LinkedIn sued over allegation it secretly reads Apple users' clipboard content

(Reuters) - Microsoft Corp’s (MSFT.O) LinkedIn was sued by a New York-based iPhone user on Friday for allegedly reading and diverting users’ sensitive content from Apple Inc’s (AAPL.O) Universal Clipboard application.
FILE PHOTO: The Apple Inc. logo is seen hanging at the entrance to the Apple store on 5th Avenue in Manhattan, New York, U.S., October 16, 2019. REUTERS/Mike SegarAccording to Apple’s website, Universal Clipboard allows users to copy text, images, photos, and videos on one Apple device and then paste the content onto another Apple device. According to the lawsuit filed in San Francisco federal court by Adam Bauer, LinkedIn reads the Clipboard information without notifying the user.
LinkedIn did not immediately respond to Reuters request for comment. According to media reports from last week, 53 apps including TikTok and LinkedIn were reported to be reading users’ Universal Clipboard content, after Apple’s latest privacy feature started alerting users whenever the clipboard was accessed with a banner saying “pasted from Messages.” “These “reads” are interpreted by Apple’s Universal Clipboard as a “paste” command,” Bauer’s lawsuit alleged. A LinkedIn executive had said on Twitter last week that the company released a new version of its app to end this practice.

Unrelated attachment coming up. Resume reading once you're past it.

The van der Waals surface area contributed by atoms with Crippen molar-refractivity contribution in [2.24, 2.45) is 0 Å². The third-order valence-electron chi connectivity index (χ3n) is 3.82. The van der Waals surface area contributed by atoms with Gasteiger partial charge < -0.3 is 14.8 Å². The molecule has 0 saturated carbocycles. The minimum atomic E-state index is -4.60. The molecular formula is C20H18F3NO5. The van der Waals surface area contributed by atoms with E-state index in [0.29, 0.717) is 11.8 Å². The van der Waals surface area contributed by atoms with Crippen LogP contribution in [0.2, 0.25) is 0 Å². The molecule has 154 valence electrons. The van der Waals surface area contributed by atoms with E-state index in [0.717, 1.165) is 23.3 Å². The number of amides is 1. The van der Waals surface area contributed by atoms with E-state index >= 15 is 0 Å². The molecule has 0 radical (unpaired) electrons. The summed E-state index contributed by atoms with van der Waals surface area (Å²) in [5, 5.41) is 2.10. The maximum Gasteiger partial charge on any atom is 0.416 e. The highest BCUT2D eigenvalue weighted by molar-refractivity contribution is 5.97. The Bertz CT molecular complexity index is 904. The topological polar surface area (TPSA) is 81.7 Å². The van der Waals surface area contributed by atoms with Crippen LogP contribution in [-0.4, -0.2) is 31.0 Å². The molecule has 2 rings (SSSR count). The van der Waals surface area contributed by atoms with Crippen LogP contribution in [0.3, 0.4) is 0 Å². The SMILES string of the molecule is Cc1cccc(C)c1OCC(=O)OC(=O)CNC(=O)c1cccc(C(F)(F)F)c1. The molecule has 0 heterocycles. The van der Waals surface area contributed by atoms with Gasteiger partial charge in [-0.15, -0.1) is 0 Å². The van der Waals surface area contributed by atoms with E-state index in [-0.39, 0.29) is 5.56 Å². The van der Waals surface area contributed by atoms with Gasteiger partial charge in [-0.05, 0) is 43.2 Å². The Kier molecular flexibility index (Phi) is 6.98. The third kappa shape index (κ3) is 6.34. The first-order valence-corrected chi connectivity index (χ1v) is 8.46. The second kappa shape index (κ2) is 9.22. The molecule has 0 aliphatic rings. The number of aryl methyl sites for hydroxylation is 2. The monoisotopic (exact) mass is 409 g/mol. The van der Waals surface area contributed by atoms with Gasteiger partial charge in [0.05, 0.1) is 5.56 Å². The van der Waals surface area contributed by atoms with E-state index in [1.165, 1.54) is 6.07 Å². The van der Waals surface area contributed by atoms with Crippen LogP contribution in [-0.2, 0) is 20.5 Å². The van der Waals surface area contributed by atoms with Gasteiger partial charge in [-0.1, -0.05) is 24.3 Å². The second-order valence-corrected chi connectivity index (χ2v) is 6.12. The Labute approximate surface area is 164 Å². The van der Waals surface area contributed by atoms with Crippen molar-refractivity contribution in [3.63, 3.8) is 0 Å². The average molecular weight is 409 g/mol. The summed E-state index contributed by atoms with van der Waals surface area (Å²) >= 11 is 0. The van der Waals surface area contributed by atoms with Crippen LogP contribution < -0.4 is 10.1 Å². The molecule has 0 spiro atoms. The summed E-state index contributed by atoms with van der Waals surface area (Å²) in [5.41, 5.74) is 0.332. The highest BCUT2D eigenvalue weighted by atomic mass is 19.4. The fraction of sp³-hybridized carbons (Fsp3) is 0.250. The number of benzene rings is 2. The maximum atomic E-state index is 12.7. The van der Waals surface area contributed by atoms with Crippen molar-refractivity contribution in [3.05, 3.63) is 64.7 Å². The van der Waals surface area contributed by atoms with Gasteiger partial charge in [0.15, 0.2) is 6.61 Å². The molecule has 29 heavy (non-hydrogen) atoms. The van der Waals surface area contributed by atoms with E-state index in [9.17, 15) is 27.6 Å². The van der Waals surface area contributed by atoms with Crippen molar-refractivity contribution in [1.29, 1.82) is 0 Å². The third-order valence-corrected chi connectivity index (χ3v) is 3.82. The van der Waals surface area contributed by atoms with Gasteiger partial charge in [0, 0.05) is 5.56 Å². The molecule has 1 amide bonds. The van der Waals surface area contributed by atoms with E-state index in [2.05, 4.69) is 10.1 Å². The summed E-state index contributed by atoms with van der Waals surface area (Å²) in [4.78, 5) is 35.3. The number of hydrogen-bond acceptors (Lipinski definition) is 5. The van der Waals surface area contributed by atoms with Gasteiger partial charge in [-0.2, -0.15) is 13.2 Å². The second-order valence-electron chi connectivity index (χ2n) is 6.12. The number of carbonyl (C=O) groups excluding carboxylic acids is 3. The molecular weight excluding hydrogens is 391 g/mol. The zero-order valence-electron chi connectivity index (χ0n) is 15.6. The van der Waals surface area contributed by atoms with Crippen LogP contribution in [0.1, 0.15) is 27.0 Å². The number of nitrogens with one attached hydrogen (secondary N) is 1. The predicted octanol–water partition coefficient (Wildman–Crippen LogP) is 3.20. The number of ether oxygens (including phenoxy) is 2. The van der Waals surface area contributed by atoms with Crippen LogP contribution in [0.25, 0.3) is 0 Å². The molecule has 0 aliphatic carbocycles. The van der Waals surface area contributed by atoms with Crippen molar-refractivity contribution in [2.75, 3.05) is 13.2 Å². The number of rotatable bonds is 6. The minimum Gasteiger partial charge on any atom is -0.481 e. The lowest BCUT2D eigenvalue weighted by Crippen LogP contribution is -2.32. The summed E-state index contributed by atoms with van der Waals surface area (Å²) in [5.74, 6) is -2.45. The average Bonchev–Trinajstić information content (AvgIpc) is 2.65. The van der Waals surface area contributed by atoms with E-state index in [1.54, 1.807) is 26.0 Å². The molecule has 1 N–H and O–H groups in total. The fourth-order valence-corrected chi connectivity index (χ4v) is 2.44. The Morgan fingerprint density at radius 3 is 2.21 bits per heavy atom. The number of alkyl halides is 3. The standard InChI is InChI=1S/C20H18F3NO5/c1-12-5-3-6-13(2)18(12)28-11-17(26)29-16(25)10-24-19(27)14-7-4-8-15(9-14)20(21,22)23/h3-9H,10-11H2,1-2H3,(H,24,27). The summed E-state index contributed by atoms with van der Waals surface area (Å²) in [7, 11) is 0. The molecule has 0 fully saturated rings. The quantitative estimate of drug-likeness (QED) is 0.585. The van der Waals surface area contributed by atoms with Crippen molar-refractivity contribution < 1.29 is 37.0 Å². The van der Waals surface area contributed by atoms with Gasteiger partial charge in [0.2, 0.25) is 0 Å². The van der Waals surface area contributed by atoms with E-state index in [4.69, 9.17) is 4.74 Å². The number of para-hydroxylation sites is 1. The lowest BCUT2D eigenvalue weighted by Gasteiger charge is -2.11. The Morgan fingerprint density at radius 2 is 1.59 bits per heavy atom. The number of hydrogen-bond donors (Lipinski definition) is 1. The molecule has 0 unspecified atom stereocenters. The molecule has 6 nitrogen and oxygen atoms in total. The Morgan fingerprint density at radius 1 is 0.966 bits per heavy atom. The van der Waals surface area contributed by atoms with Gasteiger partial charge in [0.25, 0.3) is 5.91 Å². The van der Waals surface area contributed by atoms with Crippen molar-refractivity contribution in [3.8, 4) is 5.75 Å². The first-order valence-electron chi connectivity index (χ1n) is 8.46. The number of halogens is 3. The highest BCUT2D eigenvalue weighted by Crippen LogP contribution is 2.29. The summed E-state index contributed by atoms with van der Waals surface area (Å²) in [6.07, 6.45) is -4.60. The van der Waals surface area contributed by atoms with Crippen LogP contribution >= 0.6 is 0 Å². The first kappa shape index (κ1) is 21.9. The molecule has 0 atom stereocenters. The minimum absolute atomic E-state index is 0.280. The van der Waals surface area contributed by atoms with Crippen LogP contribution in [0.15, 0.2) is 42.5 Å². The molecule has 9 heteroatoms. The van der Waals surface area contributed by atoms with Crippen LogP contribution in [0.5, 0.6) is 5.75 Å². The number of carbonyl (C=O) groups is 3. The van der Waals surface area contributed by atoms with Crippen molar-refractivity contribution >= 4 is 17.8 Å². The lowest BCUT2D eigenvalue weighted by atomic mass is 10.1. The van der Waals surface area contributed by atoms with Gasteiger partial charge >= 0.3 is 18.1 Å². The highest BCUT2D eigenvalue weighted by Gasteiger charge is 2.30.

Developers and testers of Apple’s operating system iOS 14 found that LinkedIn’s application on iPhones and iPads “secretly” read users’ clipboard “a lot,” according to the complaint. The lawsuit seeks to certify the complaint as class action based on alleged violation of the law or social norms, under California laws. According to the complaint, LinkedIn has not only been spying on its users, it has been spying on their nearby computers and other devices, and it has been circumventing Apple’s Universal Clipboard timeout.
Reporting by Aishwarya Nair in Bengaluru; Editing by Sonya HepinstallOur Standards:The Thomson Reuters Trust Principles.

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